Could this be the iPod of FPGA families? Has Actel created the happy little “chip that could” to take on the SRAM-dominated titans of the low-cost FPGA battlefield? Will ProASIC3 Development boards be proudly displayed on the desks of any development team that wants the nice, clean look and feel of a secure, single-chip, ready-at-power-up, low-power, no-hassle solution to their high-volume, middle-of-the-technological-road design problem?
Like other programmable logic vendors, Actel has noticed that cell-based ASICs are becoming an increasingly specialized solution for high-volume electronics products. Only the best-funded, most risk-immune, highest-volume-and-performance applications can realistically justify … Read More → "Flash News Flash"
Designing an efficient processor-based system architecture with overall system performance optimized for a specific application is not trivial, requiring skills and technology similar to those employed by supercomputer designers. Accomplishing this feat requires new tools and methodologies to augment the EDA flow for both traditional ASIC design and the new class of programmable SoCs, e.g., FPGAs. Architectures and performance must be verified early in the design cycle; the designer cannot wait until RTL development to discover their architecture does not support their system requirements.
Problems to Solve
Current processor tools have not kept up … Read More → "Accelerating Processor-based Systems"
I still check occasionally on gizmodo.com or engadget.com, but I’ve pretty much given up hope. It’s now 2005. Throughout my childhood, I was convinced that by this year I’d be flying around in my jetpack, or at least driving my flying car. My personal robot is a bit closer to reality, but still not in the cards for the foreseeable future, unless I just want my floors vacuumed. The one-MIPS supercomputer I had visualized in my basement, however, complete with dumb terminal and tape drives, has far exceeded expectations.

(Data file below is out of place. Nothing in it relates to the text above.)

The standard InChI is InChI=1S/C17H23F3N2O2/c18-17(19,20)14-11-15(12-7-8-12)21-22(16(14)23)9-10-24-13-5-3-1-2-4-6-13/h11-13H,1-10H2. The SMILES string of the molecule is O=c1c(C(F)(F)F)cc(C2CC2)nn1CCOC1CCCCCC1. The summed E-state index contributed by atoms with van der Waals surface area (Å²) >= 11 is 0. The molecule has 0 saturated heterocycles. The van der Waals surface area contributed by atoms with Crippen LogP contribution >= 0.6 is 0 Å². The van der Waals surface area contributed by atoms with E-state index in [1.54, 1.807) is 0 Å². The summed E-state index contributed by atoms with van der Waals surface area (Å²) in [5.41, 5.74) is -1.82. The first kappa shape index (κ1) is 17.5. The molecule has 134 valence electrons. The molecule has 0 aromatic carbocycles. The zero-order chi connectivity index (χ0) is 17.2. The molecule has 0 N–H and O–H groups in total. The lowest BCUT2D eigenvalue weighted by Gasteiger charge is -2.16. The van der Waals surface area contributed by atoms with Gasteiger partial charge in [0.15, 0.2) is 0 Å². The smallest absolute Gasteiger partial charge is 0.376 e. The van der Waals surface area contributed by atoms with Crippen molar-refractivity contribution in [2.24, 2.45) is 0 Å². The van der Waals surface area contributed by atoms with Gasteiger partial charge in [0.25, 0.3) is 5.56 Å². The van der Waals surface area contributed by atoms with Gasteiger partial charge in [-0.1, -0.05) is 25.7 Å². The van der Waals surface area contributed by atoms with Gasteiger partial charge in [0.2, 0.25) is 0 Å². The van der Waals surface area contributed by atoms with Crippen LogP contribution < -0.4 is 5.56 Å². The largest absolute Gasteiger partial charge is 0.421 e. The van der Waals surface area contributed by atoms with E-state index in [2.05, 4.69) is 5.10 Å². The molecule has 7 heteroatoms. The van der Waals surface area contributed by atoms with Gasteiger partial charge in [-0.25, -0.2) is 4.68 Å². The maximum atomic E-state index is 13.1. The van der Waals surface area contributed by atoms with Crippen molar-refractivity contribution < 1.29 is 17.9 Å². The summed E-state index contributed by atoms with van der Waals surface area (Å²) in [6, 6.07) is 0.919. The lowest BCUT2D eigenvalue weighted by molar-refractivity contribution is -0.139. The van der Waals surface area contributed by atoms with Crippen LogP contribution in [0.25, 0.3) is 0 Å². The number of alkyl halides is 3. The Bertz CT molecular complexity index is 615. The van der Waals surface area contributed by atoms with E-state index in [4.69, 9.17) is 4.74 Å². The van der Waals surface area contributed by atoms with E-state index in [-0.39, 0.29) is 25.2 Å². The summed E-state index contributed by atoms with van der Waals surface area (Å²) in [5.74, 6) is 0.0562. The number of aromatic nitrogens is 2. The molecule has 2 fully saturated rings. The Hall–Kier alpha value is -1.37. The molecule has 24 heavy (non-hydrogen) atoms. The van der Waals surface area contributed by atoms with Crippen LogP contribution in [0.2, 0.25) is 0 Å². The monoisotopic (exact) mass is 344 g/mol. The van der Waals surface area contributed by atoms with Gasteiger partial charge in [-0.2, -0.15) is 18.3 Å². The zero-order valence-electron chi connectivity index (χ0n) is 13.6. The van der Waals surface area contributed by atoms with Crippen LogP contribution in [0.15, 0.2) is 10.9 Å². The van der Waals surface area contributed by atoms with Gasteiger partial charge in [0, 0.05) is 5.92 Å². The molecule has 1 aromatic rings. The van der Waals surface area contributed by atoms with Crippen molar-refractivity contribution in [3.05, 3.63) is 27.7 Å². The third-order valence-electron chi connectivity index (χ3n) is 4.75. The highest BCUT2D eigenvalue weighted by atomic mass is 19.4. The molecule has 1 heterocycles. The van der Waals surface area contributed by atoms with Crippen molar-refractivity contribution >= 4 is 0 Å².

Our view … Read More → "Leading Languages"
Crunch time on projects always seems to come during lab debug. That’s when the FPGA, software and PCB all come together for the first time. It’s also the last, and frequently, most difficult phase in the project. Any slack time in the schedule has long since been eaten up by unanticipated delays of one sort or another. The entire team has to work together on the same thing and in the same place, possibly for the first time.
Many developers put off thinking seriously about the latter stages of the project … Read More → "Deliver Products On-Time with RTL Hardware Debug"
What goes in software, and what goes in hardware? In most complex digital designs, the answer to this key question will determine success or failure of the architecture of the system. Put the wrong piece in software and performance suffers from overloading the processor. Put the wrong piece in hardware and your cost rises from the additional gates, static power consumption goes up, and flexibility and maintainability of the system drop significantly.
It turns out that the software versus hardware battle is going on in parallel in your design environment as well. With modern FPGA development boards, … Read More → "Debug Dilemma"